The Table Mountain Field Site, located north of Boulder,
Colorado, is designated as an area where the magnitude of strong,
external signals is restricted (by State Law and Federal
Regulation). All radio emissions on or near the field site are
coordinated through the Regional Frequency Coordination Office in
order to minimize interference to sensitive research projects.
The site is approximately 4 km (2.5 miles) in a north-south
direction by 2.4 km (1.5 miles) east-west, and has an area of
approximately 729 hectares (1,800 acres). As an elevated,
flat-topped butte with uniform 2% slope, Table Mountain is uniquely
suited to its uses for radio experiments. It is flat with no
perimeter obstructions, and the underlying ground is relatively
homogeneous. Only temporary radio transmissions are conducted at
the site. Site power distribution is by means of buried line to
Facilities available at the Table Mountain site include:
- Spectrum Research Laboratory: This is a facility for research
into radio spectrum usage and occupancy. The Table Mountain Radio
Quiet Zone restrictions ensure that no signal incident on the mesa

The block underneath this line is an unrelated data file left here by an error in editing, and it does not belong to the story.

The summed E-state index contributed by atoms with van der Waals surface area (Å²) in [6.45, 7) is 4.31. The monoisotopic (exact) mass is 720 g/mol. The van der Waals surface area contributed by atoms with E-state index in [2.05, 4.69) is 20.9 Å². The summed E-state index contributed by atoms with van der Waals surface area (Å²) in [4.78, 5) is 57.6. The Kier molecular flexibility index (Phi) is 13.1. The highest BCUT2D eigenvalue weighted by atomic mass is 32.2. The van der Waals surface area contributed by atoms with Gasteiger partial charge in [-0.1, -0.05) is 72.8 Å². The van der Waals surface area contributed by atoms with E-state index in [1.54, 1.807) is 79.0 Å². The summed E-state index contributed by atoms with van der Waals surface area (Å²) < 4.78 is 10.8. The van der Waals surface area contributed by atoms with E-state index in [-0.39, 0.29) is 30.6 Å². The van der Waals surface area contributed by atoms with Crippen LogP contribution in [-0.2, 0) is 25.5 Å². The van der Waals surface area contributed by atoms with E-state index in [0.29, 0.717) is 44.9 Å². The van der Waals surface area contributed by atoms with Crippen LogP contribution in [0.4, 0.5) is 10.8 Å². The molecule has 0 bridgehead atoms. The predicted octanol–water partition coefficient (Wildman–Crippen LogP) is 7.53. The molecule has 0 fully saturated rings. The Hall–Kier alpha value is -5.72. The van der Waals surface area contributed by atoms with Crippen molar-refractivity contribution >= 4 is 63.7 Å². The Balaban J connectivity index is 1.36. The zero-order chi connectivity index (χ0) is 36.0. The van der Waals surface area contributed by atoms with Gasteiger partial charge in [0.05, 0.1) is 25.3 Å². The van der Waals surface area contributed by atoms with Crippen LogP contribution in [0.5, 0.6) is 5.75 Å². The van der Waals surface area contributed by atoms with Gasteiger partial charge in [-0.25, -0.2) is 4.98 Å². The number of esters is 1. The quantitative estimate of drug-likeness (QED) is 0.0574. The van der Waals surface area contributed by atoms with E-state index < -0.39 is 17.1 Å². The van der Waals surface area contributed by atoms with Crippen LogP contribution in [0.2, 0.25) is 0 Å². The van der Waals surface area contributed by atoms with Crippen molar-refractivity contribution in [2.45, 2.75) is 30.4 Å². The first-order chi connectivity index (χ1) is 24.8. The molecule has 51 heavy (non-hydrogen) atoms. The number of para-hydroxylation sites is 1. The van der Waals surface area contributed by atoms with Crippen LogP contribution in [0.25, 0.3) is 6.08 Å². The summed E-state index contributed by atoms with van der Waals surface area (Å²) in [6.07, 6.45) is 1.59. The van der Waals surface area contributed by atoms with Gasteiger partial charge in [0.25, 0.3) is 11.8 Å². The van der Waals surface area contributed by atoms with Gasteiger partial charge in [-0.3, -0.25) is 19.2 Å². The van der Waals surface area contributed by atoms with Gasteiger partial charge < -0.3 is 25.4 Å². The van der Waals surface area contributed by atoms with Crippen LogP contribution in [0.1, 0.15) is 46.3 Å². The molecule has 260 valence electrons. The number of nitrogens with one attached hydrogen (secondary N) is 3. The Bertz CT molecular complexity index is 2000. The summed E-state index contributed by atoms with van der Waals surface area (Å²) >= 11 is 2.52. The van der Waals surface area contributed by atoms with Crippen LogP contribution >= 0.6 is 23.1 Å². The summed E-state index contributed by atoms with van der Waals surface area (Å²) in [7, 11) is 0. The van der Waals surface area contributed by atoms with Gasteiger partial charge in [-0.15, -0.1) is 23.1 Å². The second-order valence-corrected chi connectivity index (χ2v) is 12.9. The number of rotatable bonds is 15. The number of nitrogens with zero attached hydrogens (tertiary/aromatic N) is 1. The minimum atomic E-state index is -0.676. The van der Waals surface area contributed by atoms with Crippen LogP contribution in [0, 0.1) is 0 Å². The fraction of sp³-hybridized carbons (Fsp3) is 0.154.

overpowers any other so the entire radio spectrum is available for
study at this location.
- Open Field Radio Test Site: This facilitates studying outdoor
radiation patterns from bare antennas or antennas mounted on
various structures such as buildings and vehicles.
- Mobile Test Vehicles: There are a number of vehicles available
at the mesa varying from 4-wheel drive trucks to full featured
- Large Turntable: This is a 10.4 meter (34 foot) diameter
rotatable steel table mounted flush with the ground. Laboratory
space located directly underneath the table provides a location for
test instrumentation as well as the control equipment and motors
needed to rotate the turntable.
- Two 18.3-Meter (60 foot) Parabolic Antennas: These parabolic
dish antennas are steerable in both azimuth and elevation and have
been used at frequencies ranging from 400 MHz to 6 GHz.
Anyone wishing to make use of the Table Mountain facilities
should contact the Table
Mountain Research Project Leader.